The ACC announced Wednesday that it is moving all neutral-site conference championship games out of North Carolina as a result of the state's controversial House Bill 2 law that limits the legal protection of the LGBT community.
The conference council of presidents issued a statement saying its decision "reaffirmed our collective commitment to uphold the values of equality, diversity, inclusion and non-discrimination."
"Every one of our 15 universities is strongly committed to these values and therefore, we will continue to host ACC championships at campus sites," the statement said. "We believe North Carolina House Bill 2 is inconsistent with these values, and as a result, we will relocate all neutral-site championships for the 2016-17 academic year."
This means the ACC football championship game scheduled for Dec. 3 will no longer be played in Charlotte. Conference commissioner John Swofford said in a statement that a new location will be announced at a later date.
Sources told ESPN's Brett McMurphy that Orlando, Florida, is the prohibitive favorite to host the game. The ACC will meet with officials there Thursday about the possibility of moving it to Camping World Stadium.
The biggest hurdle is that Florida's high school state football championships (Class 4A-1A) are scheduled for Dec. 2 and Dec. 3 at Camping World Stadium. The Florida High School Athletic Association has not been notified that there could be changes to the schedule, a spokeswoman told ESPN on Wednesday.
"To move the game, there would have to be a written agreement by both parties," Jamie Rohrer of the FHSAA told ESPN.
Nashville, Tennessee, has also been contacted by the ACC about the city's interest in hosting the football title game, a source told McMurphy.
As far as possibly holding the ACC title game on campus -- like other conferences have done -- a source said that was "very unlikely."
The NFL's Carolina Panthers said they were disappointed by the ACC's decision to move the conference title game away from Bank of America Stadium, but they "remain steadfast in providing an inclusive environment."
Other ACC sports affected by the North Carolina neutral-site ban are baseball, women's basketball, women's soccer, men's and women's swimming and diving, men's and women's tennis, and men's and women's golf.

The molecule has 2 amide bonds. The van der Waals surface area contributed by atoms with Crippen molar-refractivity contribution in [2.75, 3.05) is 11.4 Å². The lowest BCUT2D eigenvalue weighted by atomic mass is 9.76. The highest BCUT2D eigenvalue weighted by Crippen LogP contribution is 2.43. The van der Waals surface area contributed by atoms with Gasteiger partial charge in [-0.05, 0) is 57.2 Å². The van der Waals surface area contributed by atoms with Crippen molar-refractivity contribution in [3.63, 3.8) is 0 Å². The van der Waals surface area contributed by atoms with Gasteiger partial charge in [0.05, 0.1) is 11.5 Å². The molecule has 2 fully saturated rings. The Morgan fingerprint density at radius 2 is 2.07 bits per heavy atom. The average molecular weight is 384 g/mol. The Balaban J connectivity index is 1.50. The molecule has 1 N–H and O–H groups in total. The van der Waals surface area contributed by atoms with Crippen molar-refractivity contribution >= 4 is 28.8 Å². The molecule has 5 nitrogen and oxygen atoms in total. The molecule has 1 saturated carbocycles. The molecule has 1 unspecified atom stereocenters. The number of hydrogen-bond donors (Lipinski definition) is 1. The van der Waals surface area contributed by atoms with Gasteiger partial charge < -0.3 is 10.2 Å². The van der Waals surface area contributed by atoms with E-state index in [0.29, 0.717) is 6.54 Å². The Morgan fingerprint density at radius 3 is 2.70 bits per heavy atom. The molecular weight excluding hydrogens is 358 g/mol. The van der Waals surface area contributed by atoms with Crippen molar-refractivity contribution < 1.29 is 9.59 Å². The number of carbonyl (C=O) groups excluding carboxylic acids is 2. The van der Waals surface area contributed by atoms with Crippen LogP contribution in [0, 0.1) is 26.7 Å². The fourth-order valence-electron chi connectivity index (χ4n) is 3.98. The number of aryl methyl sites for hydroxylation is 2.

The Central Florida Sports Commission confirmed Wednesday it is interested in hosting all the neutral-site events that would need to be relocated.
Miami athletic director Blake James told the Miami Herald on Wednesday that he wants to evaluate whether Miami or the South Florida area could serve as a host.
"We will evaluate what opportunities are out there and see what makes sense for us to try to be part of the conversation going forward,'' James told the Herald. "If there are events we can bring to South Florida, I think it would be great for our institution, our students and our fans."
The ACC's move comes on the heels of the NCAA announcing Monday that it would move seven championship events -- including the first- and second-round games of the NCAA men's basketball tournament -- out of North Carolina.
"The ACC council of presidents made it clear that the core values of this league are of the utmost importance, and the opposition to any form of discrimination is paramount," Swofford said in a statement. "Today's decision is one of principle, and while this decision is the right one, we recognize there will be individuals and communities that are supportive of our values as well as our championship sites that will be negatively affected.
"Hopefully, there will be opportunities beyond 2016-17 for North Carolina neutral sites to be awarded championships."
In February, the NBA decided to move its All-Star Game from Charlotte to New Orleans.
The ACC and SEC must also decide what to do with the Belk Bowl, which is scheduled for Dec. 29 in Charlotte. Teams from both conferences participate in the ESPN-televised game.
"The SEC has a contractual relationship with the Belk Bowl," SEC commissioner Greg Sankey said in a statement. "The current circumstances merit further dialogue with our Conference membership."
An ACC spokesperson said the league's presidents have not discussed the Belk Bowl.
"At this point, there isn't a change [in the ACC playing] in the Belk Bowl," a spokesperson said.
The NCAA could decertify the Belk Bowl, meaning any student-athletes that participated in the game would be ruled ineligible. However, an industry source told McMurphy it's unlikely to "because the NCAA doesn't want to make the Power 5 leagues mad."
The NCAA declined comment about the Belk Bowl and the NCAA's stance on having a bowl game in North Carolina.